But like, just thinking about it a little bit, maybe you could start at lower tears but then have more of a timeline, you know, like you start at Hercules as he is young and you play that character and as a DM you explain how many years go by between different tasks and as you're leveling up, etc. But again, you'd have to have the right level, the right table for that. Perhaps, if everybody wants to be that acquainted, even even like like speaking about Hercules right, like all this little side characters could be could have their own special abilities which might make all those players more comfortable with playing some right just being like Oh, I have commoner stats, you know. Yeah, yeah, first of all, you guys are giving me great ideas for a new users in one shot system. I'm definitely using all of this and that's why we're here at Royal City Society to really facilitate and plant the seed and grow ideas as a community. Guys, make sure that you're checking out our instagram page, where current we're always working on new things and developing with writers, and definitely check out the arcane blade coming out on Thursday, and we even have music. Two albums. Do our GARF. I mean, guys, it's the place where things are made, Royal City Society. COME CHECK US out. Brain. Sorry, carry on, chameless, plug aside, SASS plugus. That my goodness, that was impressive. Yeah, I think that. I think that, though, when we talk about something like like we have just been talking about in this segment, that's really one almost too narrow type of myth that we've been touching on. Like I think of something like the Iliator, the Odyssey, which is also mythology that paints an epic story featuring several very strong characters that could equally it. There's there's a quote unquote, central character, but there's a whole cast of characters that are just as strong as said main character. So I think that it is very possible to pull off mythology that doesn't necessarily follow the the the type of narrative that we've been discussing up to this point. It's because, I guess, we've been really talking about like a superhero type of character, right like. But I think that I like, and I don't know we've said this a couple times, but that it goes back to what kind of table you have, because not a lot of people, at least when you're saying, Hey, let's go play dundeons dragons, I don't think the first thing that people that comes into people's minds is, Oh, great, I'm going to be a regular person in a regular world, trying to figure out, you know, how to live this epic life for how, you know, like the like an I like something like the Odyssey, right like. Maybe the campaign deals more with, you know, planning your ships and moving around and supplies and stuff like that, which are, you know, what we've ran most commonly in our sessions. What you don't want to be like the pall of deadpool too. I don't want to. I don't want to, I don't want to have to do accounting for so the final section that we're going to talk about today is. I don't know how much you guys are on this, but this is my bread and butter for fantasy, and that's dark fantasy. That's when you start bringing in the really horror aspects of the fantasy genre during the name undread Neck Romancers, bringing in evil gods, twisting people's thoughts, bringing in the most like dark and, for lack of a better term, edgy of monsters, talking about like vampires and where wills, integrating traditional horror themes into your campaign. I am huge on this. I have the call of CTHULHU starter set sitting directly behind me right now. Would started it already, can't, thanks covid. But that aside. Horrors my thing, and those of you that have played with me in some of my more umbery sessions have maybe notice that I really like to cut that in. I really like to get dark and weird with some of it. So well Bais, but just just a tap to the audience here. I got to say brand is one of the weirdest players Irl. He always got his own candles that somehow burn red. Don't know where he's found these, but he's got tons of them, seemingly endless supplies. When he walks into rooms, smoke comes in and he's always wearing a dark cloak. It's really uncomfortable. We go out to bars and just in general the dark atmosphere around Britain so well. I'm sorry for trying to make our nightlife more interesting. Don't ask him about his deer head, don't ask me about my dear head. But would you? Would you guys run or play in a...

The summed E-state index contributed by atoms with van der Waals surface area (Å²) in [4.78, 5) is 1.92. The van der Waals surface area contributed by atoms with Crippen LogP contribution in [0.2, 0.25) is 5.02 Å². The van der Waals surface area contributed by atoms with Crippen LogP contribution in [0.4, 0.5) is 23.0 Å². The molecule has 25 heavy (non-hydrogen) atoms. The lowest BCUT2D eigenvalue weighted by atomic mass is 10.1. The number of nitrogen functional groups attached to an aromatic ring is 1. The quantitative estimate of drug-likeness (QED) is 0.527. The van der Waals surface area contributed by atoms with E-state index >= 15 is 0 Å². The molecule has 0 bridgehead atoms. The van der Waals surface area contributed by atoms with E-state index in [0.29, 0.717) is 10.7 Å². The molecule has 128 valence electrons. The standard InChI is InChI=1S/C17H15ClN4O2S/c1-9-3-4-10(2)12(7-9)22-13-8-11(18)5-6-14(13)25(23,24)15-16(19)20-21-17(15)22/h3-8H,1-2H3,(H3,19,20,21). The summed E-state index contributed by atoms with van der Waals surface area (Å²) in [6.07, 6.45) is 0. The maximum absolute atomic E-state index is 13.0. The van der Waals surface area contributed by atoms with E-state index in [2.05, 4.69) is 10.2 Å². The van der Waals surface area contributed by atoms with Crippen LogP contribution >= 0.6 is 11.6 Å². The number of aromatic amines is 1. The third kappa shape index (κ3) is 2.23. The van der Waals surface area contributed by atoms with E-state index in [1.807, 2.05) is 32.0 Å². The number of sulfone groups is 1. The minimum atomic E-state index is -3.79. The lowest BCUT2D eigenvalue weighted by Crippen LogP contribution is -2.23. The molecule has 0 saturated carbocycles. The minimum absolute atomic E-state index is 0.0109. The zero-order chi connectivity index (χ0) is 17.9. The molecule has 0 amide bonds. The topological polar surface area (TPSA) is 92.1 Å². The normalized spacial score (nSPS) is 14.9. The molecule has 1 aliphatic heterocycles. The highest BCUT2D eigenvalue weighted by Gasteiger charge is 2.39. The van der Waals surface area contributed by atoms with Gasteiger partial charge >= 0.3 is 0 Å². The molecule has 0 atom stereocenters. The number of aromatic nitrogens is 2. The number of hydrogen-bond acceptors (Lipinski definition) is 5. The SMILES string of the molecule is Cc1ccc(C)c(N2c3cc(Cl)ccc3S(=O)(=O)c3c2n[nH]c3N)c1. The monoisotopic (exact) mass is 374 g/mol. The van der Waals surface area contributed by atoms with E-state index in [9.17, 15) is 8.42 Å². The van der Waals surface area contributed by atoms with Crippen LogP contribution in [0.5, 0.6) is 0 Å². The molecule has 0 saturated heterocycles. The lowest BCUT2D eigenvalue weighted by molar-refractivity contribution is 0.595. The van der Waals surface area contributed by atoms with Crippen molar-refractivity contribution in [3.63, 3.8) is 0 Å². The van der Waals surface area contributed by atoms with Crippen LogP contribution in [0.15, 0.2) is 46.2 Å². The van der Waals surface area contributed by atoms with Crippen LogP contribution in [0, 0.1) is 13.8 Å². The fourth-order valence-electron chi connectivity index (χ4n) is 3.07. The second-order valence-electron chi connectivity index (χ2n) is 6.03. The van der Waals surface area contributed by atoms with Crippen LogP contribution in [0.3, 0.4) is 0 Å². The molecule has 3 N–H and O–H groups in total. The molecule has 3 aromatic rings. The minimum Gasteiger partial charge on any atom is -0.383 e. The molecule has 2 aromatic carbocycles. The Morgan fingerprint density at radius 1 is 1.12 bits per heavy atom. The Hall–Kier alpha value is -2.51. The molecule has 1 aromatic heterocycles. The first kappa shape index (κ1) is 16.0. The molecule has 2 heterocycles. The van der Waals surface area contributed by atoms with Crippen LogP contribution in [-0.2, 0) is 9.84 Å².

...dark fantasy setting? I would love to, but I've definitely had difficulties in the past trying to really instill that who theme in the pacing of TTRPG. I it's it's hard to build that form of dread and anticipation, I think at a table at least. I haven't found the finesse on how to do so. Again, going back to a really general topic, though, just sort of set here, but it's just the your players at the table and what kind of table you're running definitely matters, because maybe long exposition might be boring to some all right, and I just haven't found the right balance on how to make that how to run a true horror setting with having people like actually be afraid of certain actions or have that dread build up when, in a world I'm the kind of person that you want to have of as a player and pain like that, because it's really easy to inspire that form of dread and horror within me. Core is not really my thing. I generally speaking avoid it if I can. But because of that, I think it's really easy for me to kind of get into them and be like, Oh crap, I'm actually afraid. We need to get away from this. Oh No, this is not something I want to touch. And so I can be a great player, but I would not be able to figure out a good dark fantasy horror theme for running one. Like you don't want me running it because it'll end up with rainbows in it somehow. You'll be like what? I will say I did enjoy the one time that I think I've really effectively blended dark horror, and that was when we were in my homebrew that you were both part of it at the time, when you were headed for Devil's Reef to take out some some fish people, MMM, and it started off as a traditional dungeon crawl, but I kind of set the scene with I mean my character never came back, so your character never and unfortunately, Carlos, your character was gone before the party really saw the fruition of, HMM, that adventure. So I don't actually know if you know what went down down there. have no idea. It was crazy. The stage was really set with our warlocks. Patron who is there, is doing the great chain one, okay, telling them like this seems simple, but something else is going on down there. They're doing like dark things down there, and then the more these guys kind of descended into it, the more it was like a lot of things like don't make sense, like why are they? Why are they have all these like occult ritual things round here? Like they're simplistic people, but they're doing these complex rituals, and then they start finding dark artifacts and then they start finding ancient histories of them essentially constructing a god quite literally out of well bodies that are no longer being used, for lack of a better term, and the implication that he has, this God has taken the place in their pantheon of the great chained one, and they're all creeping around with these knowledge and they got to kind of like this last door. That was the only place left that they could go. I was like from behind the doors. You start to push it open, you hear a soft clinking of chains and I think that's a good place to leave it tonight, and I think everybody you can't leave it there. What's behind the door? So I I enjoyed it. I enjoy the heck out of it and I would one hundred percent two that again, but I think that that is probably a good place to leave it. Wow. Now, yeah, the quaking of chains again. I didn't see you again, but we will be back talk about this next week. In the meantime, hit us up at real city society on Instagram. What kind of campaign do you like to play and what is your go too theme when you are running a session? Let us know. Let's talk about it and tail then, Jordan, I'm going to turn it over to you. Okay, all right, so today I've got a critical thought for you guys. As you know, I'm starting up a campaign pretty soon and I've been thinking about, you know, how to IDM properly for these guys, and I wanted to ask you guys a really...